Less than 24 hours after the Middle East Quartet issued a statement calling for a resumption of peace talks between Israel and Palestine, the new Egyptian government, speaking on behalf of the nonaligned movement, doused it with cold water.
Mohamed Kamel Amr, Egypt's foreign minister, said in a speech before the U.N. General Assembly on Saturday that "we have witnessed yesterday another failure by the Quartet to come up with a balanced vision to achieve the goal that we all know and approve of yet differ on how to realize it."
It remained unclear whether the Egyptian statement represented the start of a major move by Palestine supporters to undercut the peace talks, or was simply pre-negotiation posturing designed to bolster the Palestinians' quest for a better deal.
But the Quartet statement's failure to include a clear framework -- or parameters -- for talks, and the absence of a call for an end to settlements has infuriated key powers, including Russia, which is a member of the Quartet, and France, which is represented by the European Union envoy, Catherine Ashton. Some diplomats said that Russia had at one point during the talks threatened to pull out of the discussions.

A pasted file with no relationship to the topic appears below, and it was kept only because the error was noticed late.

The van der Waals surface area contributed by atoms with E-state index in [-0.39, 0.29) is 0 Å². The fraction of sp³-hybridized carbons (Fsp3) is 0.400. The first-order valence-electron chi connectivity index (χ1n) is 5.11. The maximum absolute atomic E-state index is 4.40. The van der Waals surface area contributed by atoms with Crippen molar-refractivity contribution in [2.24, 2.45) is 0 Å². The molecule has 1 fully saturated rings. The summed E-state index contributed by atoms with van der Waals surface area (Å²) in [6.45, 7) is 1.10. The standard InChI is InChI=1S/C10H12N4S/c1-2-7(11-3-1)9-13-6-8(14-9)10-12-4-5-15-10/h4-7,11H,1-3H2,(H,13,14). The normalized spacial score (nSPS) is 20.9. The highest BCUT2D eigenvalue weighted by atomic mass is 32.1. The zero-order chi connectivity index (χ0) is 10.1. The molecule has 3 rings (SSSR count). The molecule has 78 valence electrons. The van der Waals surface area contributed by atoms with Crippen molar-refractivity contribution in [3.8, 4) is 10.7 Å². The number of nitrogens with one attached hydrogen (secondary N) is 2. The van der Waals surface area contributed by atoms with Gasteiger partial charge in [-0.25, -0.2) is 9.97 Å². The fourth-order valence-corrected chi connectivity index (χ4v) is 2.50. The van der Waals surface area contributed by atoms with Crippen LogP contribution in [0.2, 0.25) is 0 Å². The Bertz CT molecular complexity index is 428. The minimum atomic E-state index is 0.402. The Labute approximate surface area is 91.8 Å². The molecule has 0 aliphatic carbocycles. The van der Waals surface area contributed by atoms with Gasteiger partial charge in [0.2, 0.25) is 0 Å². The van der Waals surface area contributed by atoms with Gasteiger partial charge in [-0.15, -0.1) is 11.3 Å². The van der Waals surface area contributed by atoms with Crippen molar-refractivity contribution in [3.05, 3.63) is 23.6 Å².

French President Nicolas Sarkozy meanwhile was said to be furious that Ashton had refused to fully brief the French in the midst of the high-pressure talks and that she had failed to add stronger reference to the parameters to the statement. Last week, he pre-empted Ashton by presenting her proposal as his own. But after the deal was struck, France's foreign minister issued a statement saying they were pleased with the direction the Quartet was pursuing.
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Longtime Washington Post correspondent Colum Lynch reports on all things United Nations for Turtle Bay.